The Green Mile (1999)
Death Row guards at a penitentiary, in the 1930's, have a moral dilemma with their job when they discover one of their prisoners, a convicted murderer, has a special gift.
Paul Edgecomb is a slightly cynical veteran prison guard on Death row in the 1930's. His faith, and sanity, deteriorated by watching men live and die, Edgecomb is about to have a complete turn around in attitude. Enter John Coffey, He's eight feet tall. He has hands the size of waffle irons. He's been accused of the murder of two children... and he's afraid to sleep in a cell without a night-light. And Edgecomb, as well as the other prison guards - Brutus, a sympathetic guard, and Percy, a stuck up, perverse, and violent person, are in for a strange experience that involves intelligent mice, brutal executions, and the revelation about Coffey's innocence and his true identity.
It's just another normal day on the Green Mile for prison guard Paul Edgecomb. That is until huge John Coffey is sent there. Unlike the hulking brute that Coffey looks like, he is in fact kind at heart. Whilst watching over Coffey, Edgecomb learns that there is more to Coffey than can be seen.
The lives of guards on Death Row are affected by one of their charges: a black man accused of child murder and rape, yet who has a mysterious gift.
- The movie opens with a group of people running through a field of wheat, frantically searching for something or someone. We then hear an unfriendly voice saying "You love your sister? You make any noise, know what happens?"
The movie then proceeds with an old man in a retirement center named Paul Edgecomb (Dabbs Greer), waking up from an unpleasant dream. He takes two pieces of dry toast from an orderly, who mentions Paul's habit for taking long walks outside the ground. The orderly is worried about Paul, but allows him to continue with his daily routine.
Paul and several other residents are watching TV when an old movie with Fred Astaire dancing to the song "Heaven" is on. Paul sees it and is overcome by sudden emotion, so he walks away, followed by his friend Elaine (Eve Brent). Elaine realizes that the movie has awakened some powerful memories for Paul, and asks about it. Paul tells Elaine his story: that he was a prison guard during the Depression, in charge of Death Row, informally called "The Green Mile," because of its green tile floor. Paul's most powerful memory of this time took place in 1935....
The story then flashes back to the 1930's at the Louisiana State Prison, where a young Paul Edgecomb (now played by Tom Hanks) suffers from a urinary infection. Some of the other guards- Brutus "Brutal" Howell (David Morse), Dean Stanton (Barry Pepper), Harry Terwilliger (Jeffrey DeMunn) and Percy Wetmore (Doug Hutchison) bring in a new inmate. Percy makes quite a spectacle out of the arrival, repeatedly yelling "Dead man walking!" through the complex, to the annoyance of the other guards. The convict's name is John Coffey (Michael Clarke Duncan) "like the drink, only not spelled the same." He is a gigantic muscular negroid man, but when Paul talks to John, they find that he has the mindset of a small child- very meek and apparently scared of the dark. After John has been placed inside his cell, he mysteriously states that he "tried to take it back, but it was too late."
Paul confronts Percy with his constantly rousing behavior, but when Percy shows nothing but disrespect for authority, Paul sends him off the Mile to attend work elsewhere. Percy is not happy about this, and in frustration he lashes out at another inmate named Eduard 'Del' Delacroix (Michael Jeter), breaking Del's fingers. Paul is given a copy of John Coffey's records, and finds that he was sent to Death Row after being convicted for the murder (and implied rape) of two small girls. After the two girls went missing, a posse went looking for them, finding John sitting in an open field, crying uncontrollably while holding the dead girls in his arms. As he was arrested, John stated that he "tried to take it back, but it was too late."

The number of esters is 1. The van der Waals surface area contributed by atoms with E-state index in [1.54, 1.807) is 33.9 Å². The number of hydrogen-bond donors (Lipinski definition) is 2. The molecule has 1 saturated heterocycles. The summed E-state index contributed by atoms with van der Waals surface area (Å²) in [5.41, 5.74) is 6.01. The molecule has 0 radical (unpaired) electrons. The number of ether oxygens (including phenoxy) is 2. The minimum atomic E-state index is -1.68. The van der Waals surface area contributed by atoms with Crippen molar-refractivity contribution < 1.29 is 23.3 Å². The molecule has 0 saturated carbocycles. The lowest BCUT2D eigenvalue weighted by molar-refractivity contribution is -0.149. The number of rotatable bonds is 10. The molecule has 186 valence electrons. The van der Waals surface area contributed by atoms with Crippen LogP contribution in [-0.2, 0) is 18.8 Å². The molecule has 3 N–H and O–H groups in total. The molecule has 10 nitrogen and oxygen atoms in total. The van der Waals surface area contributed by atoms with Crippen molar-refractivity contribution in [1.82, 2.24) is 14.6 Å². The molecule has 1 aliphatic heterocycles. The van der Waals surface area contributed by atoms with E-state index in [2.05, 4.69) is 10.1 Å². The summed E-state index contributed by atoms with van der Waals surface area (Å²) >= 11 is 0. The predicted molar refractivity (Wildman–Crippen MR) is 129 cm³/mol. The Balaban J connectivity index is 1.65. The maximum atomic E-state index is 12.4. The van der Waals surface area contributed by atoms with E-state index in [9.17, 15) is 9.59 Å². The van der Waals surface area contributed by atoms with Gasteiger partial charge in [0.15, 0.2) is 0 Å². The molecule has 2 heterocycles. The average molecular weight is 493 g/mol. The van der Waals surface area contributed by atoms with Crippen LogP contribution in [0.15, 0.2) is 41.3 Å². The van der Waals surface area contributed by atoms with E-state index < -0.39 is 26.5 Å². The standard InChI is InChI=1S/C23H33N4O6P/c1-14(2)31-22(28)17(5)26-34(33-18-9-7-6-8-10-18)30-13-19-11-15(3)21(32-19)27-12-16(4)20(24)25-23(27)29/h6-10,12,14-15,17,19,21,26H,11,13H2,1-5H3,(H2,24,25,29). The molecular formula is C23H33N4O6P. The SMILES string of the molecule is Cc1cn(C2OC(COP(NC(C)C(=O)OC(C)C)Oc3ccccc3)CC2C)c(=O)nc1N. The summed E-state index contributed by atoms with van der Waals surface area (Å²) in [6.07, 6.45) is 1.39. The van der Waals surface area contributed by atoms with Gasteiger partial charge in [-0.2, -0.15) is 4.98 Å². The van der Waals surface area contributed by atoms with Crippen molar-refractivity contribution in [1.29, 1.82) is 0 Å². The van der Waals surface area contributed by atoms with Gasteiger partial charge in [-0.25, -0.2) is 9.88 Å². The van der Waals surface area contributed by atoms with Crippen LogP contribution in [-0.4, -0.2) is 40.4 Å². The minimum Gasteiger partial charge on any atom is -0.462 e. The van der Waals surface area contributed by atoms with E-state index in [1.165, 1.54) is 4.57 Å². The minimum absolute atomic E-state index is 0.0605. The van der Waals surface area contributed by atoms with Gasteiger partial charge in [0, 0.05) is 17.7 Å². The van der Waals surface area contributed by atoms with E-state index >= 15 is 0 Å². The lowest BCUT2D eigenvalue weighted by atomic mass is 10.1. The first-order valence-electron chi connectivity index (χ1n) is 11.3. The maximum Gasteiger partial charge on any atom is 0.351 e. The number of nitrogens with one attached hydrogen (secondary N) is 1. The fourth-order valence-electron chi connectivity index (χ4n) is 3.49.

Later on, Paul is outside when he is met by Warden Hal Moores (James Cromwell). Hal gives Paul the execution papers for an inmate named Arlen Bitterbuck (Graham Greene), and has a conversation with him about Percy. It's revealed that Percy is the nephew of the governor's wife, and his powerful political connections are what got him hired- and keep him in the job, because Percy is apparently "stupid and mean" according to the other guards. Paul finds out that they have already received a complaint about Percy being removed from the Green Mile, even though he broke an inmate's fingers. However, Hal has also learned that Percy has applied for an administrator job at a mental hospital, which would mean better pay and better hours, and with a little luck, no more Percy on the Mile. Paul theorizes that Percy wants to witness an execution up close before moving onto a new job. Warden Moores also mentions that his wife, Melinda, is not well. She suffers from bad headaches and must have an X-Ray in order to find the source of the problem. That night, Paul talks about John Coffey and his concerns for Melinda with his wife Jan (Bonnie Hunt). He also regrets that they cannot make love as long as he has his infection, but waves away her advice to see a doctor for it.
Next day, Brutus spots a mouse in the cell block. They watch it run into a small room in the corner, which turns out to be a padded room for dangerous inmates but is currently used for storage. The guards check everything in the room but do not find the mouse. A few hours later, Percy arrives, spots the mouse and goes into a fury trying to kill it. The mouse goes back into the padded room, and Percy intends to go in. The other guards purposely don't tell him that they already tried that, and watch in amusement as Percy unpacks the entire room again, to no avail. Afterwards, Paul berates Percy for scaring the inmates in his pursuit of the mouse. Percy doesn't care, thinking the inmates are contemptible. Paul feels differently, believing that under enough strain the inmates would "snap" and cause serious problems. Brutus grabs Percy, but Percy threatens to use his connections as nephew to the governor's wife to get the others fired if they hurt him. Paul retorts that if he ever makes such a threat again, they will "have a go" at him, even at the cost of their jobs.